Mike, you did a nice job exposing the ulterior motives of these clubs. Even if they didn't charge fees, they are (understandably) about finding professional players, and needless to say, most American kids playing soccer will never be professionals at any level, much less play for Bayern. Sending a few youth coaches to the US for 5-6 weeks a year is unlikely to have an impact. If these clubs want to have an impact, they should help US coaches come see their facilities and training methods, and let these coaches come back to the US and implement them (or tailor them to US players). And maybe pair that with an annual week long training in Germany for kids that show promise. I'm not saying US coaches need to blindly follow the European clubs' systems, but successful systems (such as Bayern and Barcelona) are clearly doing things worth emulating.

  3. Bill Jones, November 21, 2014 at 4:17 p.m.

    If there was a real effort to improve development in USA you would see coaches getting hired from South America. Not Europe. Good Article even though this is something nay of us have known for years. Good to see Soccer America hitting some real issues for once.

  4. cony konstin, November 21, 2014 at 4:34 p.m.

    It is plain and simple. We need to create the USONIAN WAY!! We need to create our own path, our own style, our own way. This is what our kids need. We need a REVOLUTION in the US. We need 300,000 futsal courts in our inner cities and another 300,000 in our suburbs. Coaching is totally over rated. The pay to play model is not the solution. We need to get away from a coaching environment and create a playing environment where kids starting at age 5 can play for free, 3 to 5 hours a day, 7 days a week, 365 days a year, and with no adult interference. Our kids need a sanctuary and place that they can call theirs. We need radical change. NO more $300 cleats, coaching dvds, fancy uniforms, other gimmicks and smoke n mirrors. REVOLUTION = FUTSAL

  5. Bill Jones, November 22, 2014 at 1:37 a.m.

    Rick, we tried that. Coaches here think they invented soccer. We have more than proven we dont know what we are even looking for in a talent much less develop it. We have shown that all we are interested in is making as much as possible off of parents by winning games. Its all bogus my friend. It's so bogus that Europe is all over our majority naive soccer country.

  6. uffe gustafsson, November 22, 2014 at 6:52 p.m.

    Dude can you stop your cut and past message,
    It reminds me of a movie, oh let's see, ah ground hog day a very annoying movie.
    My eyes glazing over after what 20 postings.
    Let me explain something!
    If you have a kid in school they would have F in every class and be starved to death not mention sleep deprived is they play foots all or soccer 5 hours a day. Not to mention sick as hell of soccer by 15 years old.
    We heard you so now cut it out. Please!

  7. uffe gustafsson, November 22, 2014 at 7:53 p.m.

    And for your revolution with no coaches, really.
    Do you really think other countries don't pay for the coaches. You think Barcelona club don't pay their coaches? Yes I agree that we pay way to high fees to play competative soccer, but cities (park and rec) don't have the money to pay for sports as a matter of fact they use youth sports to pay for up keep of fields.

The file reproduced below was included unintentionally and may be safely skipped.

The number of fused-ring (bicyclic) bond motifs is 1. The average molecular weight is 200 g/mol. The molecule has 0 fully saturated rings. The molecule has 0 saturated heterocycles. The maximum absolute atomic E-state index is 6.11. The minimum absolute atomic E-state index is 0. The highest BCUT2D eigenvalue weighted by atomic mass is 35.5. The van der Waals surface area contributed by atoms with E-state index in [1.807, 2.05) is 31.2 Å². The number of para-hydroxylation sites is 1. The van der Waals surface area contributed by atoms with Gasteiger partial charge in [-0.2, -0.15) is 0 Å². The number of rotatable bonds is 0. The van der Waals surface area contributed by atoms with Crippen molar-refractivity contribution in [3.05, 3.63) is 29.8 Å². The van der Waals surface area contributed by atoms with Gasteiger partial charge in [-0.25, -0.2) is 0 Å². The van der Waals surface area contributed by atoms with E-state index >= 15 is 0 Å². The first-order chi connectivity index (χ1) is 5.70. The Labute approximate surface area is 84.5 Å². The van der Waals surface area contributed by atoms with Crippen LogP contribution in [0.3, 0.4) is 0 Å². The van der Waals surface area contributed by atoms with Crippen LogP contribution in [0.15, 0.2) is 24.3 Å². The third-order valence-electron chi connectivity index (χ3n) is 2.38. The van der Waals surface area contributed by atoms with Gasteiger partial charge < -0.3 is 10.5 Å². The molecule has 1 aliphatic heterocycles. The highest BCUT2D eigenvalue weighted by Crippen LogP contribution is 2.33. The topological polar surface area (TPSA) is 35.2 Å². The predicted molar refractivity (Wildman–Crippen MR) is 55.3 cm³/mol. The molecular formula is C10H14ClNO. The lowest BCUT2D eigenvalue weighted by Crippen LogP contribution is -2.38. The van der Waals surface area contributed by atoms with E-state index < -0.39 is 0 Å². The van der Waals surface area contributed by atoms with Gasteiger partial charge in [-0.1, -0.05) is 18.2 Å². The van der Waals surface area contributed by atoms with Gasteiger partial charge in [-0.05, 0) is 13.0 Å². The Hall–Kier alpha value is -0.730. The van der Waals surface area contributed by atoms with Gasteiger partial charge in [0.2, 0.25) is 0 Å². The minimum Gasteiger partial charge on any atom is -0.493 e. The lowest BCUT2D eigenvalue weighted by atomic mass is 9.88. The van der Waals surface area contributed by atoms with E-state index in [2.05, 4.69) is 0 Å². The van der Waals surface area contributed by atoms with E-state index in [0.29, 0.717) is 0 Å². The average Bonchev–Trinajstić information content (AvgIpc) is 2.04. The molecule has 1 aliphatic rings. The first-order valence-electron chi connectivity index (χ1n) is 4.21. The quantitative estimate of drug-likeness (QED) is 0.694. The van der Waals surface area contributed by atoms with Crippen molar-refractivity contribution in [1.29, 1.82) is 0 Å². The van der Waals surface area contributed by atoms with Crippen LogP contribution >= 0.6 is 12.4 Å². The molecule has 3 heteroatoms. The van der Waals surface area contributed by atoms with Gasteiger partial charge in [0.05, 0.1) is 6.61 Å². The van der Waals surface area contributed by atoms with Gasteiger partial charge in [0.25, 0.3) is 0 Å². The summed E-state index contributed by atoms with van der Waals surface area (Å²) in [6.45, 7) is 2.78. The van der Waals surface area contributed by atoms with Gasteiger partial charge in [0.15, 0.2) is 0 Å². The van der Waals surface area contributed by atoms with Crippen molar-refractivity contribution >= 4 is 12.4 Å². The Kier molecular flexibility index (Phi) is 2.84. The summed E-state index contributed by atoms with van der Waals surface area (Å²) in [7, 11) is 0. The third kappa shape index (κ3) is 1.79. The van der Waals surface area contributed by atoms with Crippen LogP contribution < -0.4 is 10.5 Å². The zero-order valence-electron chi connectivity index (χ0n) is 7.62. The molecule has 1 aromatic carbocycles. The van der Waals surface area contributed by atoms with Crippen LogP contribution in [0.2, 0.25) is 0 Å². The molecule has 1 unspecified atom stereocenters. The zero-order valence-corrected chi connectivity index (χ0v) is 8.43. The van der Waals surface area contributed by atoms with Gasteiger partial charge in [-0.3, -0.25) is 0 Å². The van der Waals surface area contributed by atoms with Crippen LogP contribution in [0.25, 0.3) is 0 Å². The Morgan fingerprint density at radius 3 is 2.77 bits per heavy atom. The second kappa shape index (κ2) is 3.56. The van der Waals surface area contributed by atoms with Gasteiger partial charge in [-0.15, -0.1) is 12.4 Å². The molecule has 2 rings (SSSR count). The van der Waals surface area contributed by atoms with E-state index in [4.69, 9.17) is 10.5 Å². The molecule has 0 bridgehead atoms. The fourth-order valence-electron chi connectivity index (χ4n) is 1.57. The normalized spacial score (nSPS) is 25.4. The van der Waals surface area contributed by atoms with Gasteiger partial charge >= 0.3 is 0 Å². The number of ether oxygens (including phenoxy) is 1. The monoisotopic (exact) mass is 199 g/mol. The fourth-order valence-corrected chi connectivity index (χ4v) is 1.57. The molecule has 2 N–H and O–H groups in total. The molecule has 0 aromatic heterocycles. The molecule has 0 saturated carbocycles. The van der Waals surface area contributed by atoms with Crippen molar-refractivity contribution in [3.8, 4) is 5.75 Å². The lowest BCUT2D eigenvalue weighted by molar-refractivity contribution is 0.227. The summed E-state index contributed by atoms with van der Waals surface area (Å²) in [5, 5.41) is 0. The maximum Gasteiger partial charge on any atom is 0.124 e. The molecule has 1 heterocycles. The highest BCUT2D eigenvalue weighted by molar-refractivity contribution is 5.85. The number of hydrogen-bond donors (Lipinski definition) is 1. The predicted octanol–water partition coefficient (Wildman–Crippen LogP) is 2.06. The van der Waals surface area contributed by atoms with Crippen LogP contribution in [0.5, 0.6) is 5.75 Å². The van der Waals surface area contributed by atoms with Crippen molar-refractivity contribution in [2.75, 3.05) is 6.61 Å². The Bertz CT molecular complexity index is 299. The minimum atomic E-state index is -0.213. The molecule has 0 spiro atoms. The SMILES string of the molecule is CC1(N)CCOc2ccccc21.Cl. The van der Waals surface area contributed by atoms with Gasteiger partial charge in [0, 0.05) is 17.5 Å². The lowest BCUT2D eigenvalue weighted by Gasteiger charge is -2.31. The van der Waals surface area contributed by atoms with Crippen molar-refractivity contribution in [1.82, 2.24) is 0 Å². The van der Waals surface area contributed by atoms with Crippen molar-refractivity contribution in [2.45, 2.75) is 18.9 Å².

If you want change then get on your local city goverment to stop asking for youth clubs to pay the field up keep. Or even better have school with fields to not charging for field time.
    That is a high expense for every club.
    Please way in on this issue.
    None of you are talking about the expenses that all our clubs have to pay for field time that is already paid by tax payers. It's a money machine for schools that have fields.

  8. Bill Jones, November 23, 2014 at 6:18 p.m.

    Uffe, good point and very true. In my town, School District used to supply free fields for clubs charging $2500 a year but once smaller low budget comunity clubs started asking for fields they turned it over to Park District, who now charges per hour for practice and play for governemnt owned school fields !!! Cause and effect.

  9. uffe gustafsson, November 23, 2014 at 9:47 p.m.

    My point excatulally, our clubs in Oakland are paying hugh fees, at one of our schools a community college one of the clubs pay over 60K and that was a cpl of years ago.
    And every one of our clubs the field time is the biggest cost they have.
    So to the dude w his foots all what you think you will pay for indoor fields. Look at reality.
    Nothing is for free. But good start would be no cost to youth leagues for field use.
    Soccer, baseball, softball and football.

  10. ROBERT BOND, November 24, 2014 at 10:25 a.m.

    just wait till Fox gets the real best league next season.....

  11. Kent James, November 25, 2014 at 12:06 p.m.

    Uffe and Bill, while you guys are right that field costs are a huge problem (and the reason municipalities charge is to avoid raising taxes; user fees are more politically palatable than taxes, though I certainly think recreation is an activity important enough to be subsidized), and Cony's numbers are optimistic, I think his point is a good one. That is, kids need to play more (without adult supervision), and futsal develops the kind of foot skills that American players often lack. It's essentially an attempt to encourage street soccer, without the cars. The futsal courts would be outside (to avoid the expense) and once installed, they take no maintenance. They are also able to handle a lot of players/sq ft (compared to outdoor fields), so they should be an efficient investment in player development. The question is, if they were built, would they get used? In my book, you never know until you try...

  12. Bill Jones, November 25, 2014 at 5:10 p.m.

    Property Taxes this year have set a record in my town. Park District is kicking off kids off of fields even though they are only scrimmaging and no one is renting.